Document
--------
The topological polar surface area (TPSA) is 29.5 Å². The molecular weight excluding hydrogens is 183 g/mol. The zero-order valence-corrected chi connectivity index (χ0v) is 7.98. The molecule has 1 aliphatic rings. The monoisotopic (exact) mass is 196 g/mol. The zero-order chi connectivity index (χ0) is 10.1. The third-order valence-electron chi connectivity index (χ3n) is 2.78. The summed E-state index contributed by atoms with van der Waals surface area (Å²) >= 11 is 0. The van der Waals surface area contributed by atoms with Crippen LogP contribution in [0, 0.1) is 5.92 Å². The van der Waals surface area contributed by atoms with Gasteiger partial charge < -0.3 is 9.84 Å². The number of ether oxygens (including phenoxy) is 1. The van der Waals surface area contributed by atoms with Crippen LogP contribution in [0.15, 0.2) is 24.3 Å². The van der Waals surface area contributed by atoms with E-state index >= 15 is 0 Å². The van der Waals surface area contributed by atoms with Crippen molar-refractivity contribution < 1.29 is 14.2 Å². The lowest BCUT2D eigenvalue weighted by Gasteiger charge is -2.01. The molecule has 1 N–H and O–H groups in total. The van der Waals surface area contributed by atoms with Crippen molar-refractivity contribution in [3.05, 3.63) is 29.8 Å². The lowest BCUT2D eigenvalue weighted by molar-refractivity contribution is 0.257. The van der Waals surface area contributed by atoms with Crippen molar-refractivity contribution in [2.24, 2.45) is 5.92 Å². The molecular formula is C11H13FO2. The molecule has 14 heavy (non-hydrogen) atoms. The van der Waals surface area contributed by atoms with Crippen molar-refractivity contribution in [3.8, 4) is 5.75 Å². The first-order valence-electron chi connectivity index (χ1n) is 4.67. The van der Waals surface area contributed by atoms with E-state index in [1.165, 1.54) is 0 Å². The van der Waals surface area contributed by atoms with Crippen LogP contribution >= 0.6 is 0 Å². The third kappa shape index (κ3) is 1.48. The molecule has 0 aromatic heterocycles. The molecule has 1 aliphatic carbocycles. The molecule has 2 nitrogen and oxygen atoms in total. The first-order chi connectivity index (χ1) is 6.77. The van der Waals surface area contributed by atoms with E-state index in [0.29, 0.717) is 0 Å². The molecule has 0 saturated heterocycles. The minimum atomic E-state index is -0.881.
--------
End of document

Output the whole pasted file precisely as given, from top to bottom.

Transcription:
The topological polar surface area (TPSA) is 29.5 Å². The molecular weight excluding hydrogens is 183 g/mol. The zero-order valence-corrected chi connectivity index (χ0v) is 7.98. The molecule has 1 aliphatic rings. The monoisotopic (exact) mass is 196 g/mol. The zero-order chi connectivity index (χ0) is 10.1. The third-order valence-electron chi connectivity index (χ3n) is 2.78. The summed E-state index contributed by atoms with van der Waals surface area (Å²) >= 11 is 0. The van der Waals surface area contributed by atoms with Crippen LogP contribution in [0, 0.1) is 5.92 Å². The van der Waals surface area contributed by atoms with Gasteiger partial charge < -0.3 is 9.84 Å². The number of ether oxygens (including phenoxy) is 1. The van der Waals surface area contributed by atoms with Crippen LogP contribution in [0.15, 0.2) is 24.3 Å². The van der Waals surface area contributed by atoms with E-state index >= 15 is 0 Å². The van der Waals surface area contributed by atoms with Crippen molar-refractivity contribution < 1.29 is 14.2 Å². The lowest BCUT2D eigenvalue weighted by Gasteiger charge is -2.01. The molecule has 1 N–H and O–H groups in total. The van der Waals surface area contributed by atoms with Crippen molar-refractivity contribution in [3.05, 3.63) is 29.8 Å². The lowest BCUT2D eigenvalue weighted by molar-refractivity contribution is 0.257. The van der Waals surface area contributed by atoms with Crippen molar-refractivity contribution in [2.24, 2.45) is 5.92 Å². The molecular formula is C11H13FO2. The molecule has 14 heavy (non-hydrogen) atoms. The van der Waals surface area contributed by atoms with Crippen molar-refractivity contribution in [3.8, 4) is 5.75 Å². The first-order valence-electron chi connectivity index (χ1n) is 4.67. The van der Waals surface area contributed by atoms with E-state index in [1.165, 1.54) is 0 Å². The van der Waals surface area contributed by atoms with Crippen LogP contribution >= 0.6 is 0 Å². The third kappa shape index (κ3) is 1.48. The molecule has 0 aromatic heterocycles. The molecule has 1 aliphatic carbocycles. The molecule has 2 nitrogen and oxygen atoms in total. The first-order chi connectivity index (χ1) is 6.77. The van der Waals surface area contributed by atoms with E-state index in [0.29, 0.717) is 0 Å². The molecule has 0 saturated heterocycles. The minimum atomic E-state index is -0.881.